Suzanne Collins young adult novel “Mockingjay”
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  • Unfortunately, I can’t say that I enjoyed it in the same way I have the two previous novels in the cycle
  • What I take issue with is perhaps the centrality of the love triangle
  • Unfortunately, the romantic angle didn’t seem convincing, and was the least interesting of the plotlines

    • by Rachel Evans
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      Suzanne Collins’s “Mockingjay” was among the most waited for young adult novels of 2010 – or at least that’s what my book-related websites tell me. I have to admit they might be right, since I got my copy the day after the premiere as any fan girl would, and read it in just two days. Unfortunately, I can’t say that I enjoyed it in the same way I have the two previous novels in the cycle.

      The book begins where the previous one ended – Katniss, the protagonist, finds herself in District 13, which proves never to have been bombed, after all.


      Together with a handful of allies, she joins the district’s government in its attempts to fight the evil Capitol and its super-villain president, Snow.

      What appealed to me were the ways in which the novel continued the themes of the preceding volumes. Public opinion and the importance of the media don’t diminish in importance once the Hunger Games are no longer the primary plotline – even in real war, morale and therefore propaganda are very important, and Katniss becomes a tool in a new set of hands. I was also surprised by the moral complexity of the issues of revenge, desire ...


      • for power and loyalty as they were presented in the novel; for young adult, the story was not at all black-and-white. Allies could prove to be as treacherous as enemies, and war made everyone into a monster, not only the existing power structures, but the rebels as well.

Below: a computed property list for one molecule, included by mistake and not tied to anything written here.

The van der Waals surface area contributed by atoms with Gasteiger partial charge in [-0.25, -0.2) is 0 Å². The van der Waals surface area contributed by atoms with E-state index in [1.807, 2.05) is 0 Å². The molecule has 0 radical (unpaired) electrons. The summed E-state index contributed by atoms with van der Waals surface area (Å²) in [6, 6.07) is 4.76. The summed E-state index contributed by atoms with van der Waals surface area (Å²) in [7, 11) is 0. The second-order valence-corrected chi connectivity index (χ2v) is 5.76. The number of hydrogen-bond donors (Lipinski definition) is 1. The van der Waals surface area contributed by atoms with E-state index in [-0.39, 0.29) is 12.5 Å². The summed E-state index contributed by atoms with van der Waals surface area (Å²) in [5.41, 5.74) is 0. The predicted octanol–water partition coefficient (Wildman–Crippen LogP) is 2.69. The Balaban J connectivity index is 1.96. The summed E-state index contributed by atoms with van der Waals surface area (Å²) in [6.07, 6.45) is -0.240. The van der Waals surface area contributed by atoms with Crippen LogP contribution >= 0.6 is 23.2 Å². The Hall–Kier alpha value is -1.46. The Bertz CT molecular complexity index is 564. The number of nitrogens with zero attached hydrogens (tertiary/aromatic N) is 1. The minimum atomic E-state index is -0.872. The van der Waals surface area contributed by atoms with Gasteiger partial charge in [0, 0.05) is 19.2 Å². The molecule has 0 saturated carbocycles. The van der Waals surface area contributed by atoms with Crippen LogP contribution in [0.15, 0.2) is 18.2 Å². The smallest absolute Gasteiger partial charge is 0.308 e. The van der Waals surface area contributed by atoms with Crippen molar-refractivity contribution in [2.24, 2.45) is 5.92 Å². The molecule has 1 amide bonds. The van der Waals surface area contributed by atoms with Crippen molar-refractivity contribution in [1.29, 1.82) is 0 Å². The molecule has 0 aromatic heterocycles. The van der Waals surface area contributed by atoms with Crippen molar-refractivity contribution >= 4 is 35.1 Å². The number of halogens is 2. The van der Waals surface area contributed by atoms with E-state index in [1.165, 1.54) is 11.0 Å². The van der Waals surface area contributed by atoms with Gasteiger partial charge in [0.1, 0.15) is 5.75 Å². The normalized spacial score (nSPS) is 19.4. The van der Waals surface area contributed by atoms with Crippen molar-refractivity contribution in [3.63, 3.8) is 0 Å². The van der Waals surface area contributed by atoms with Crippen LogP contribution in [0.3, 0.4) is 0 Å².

Moreover, Suzanne Collins proved to be willing to take risks with her readership by killing off characters I wouldn’t have predicted dead. Although a lot of the plot twists were somewhat predictable, Collins proves that in war no one is safe, not even beloved fictional characters.

        What I take issue with is perhaps

        the centrality of the love triangle. I see how this is the staple of young adult literature nowadays – Twilight has Jacob and Edwards, therefore Hunger Games have Peeta and Gale. Unfortunately, the romantic angle didn’t seem convincing, and was the least interesting of the plotlines.

        Overall, I would say Suzanne Collins does justice to her world and characters in the trilogy’s closing volume. I enjoyed the ride, despite a few bumps, and hope to read more popular literature equally passionate about moral and economic realities – and this passion is something which makes me forgive the story its other, small flaws.




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    The review was published as it's written by reviewer in September, 2010. The reviewer certified that no compensation was received from the reviewed item producer, trademark owner or any other institution, related with the item reviewed. The site is not responsible for the mistakes made. 177091256650130/k2311a097/9.7.10
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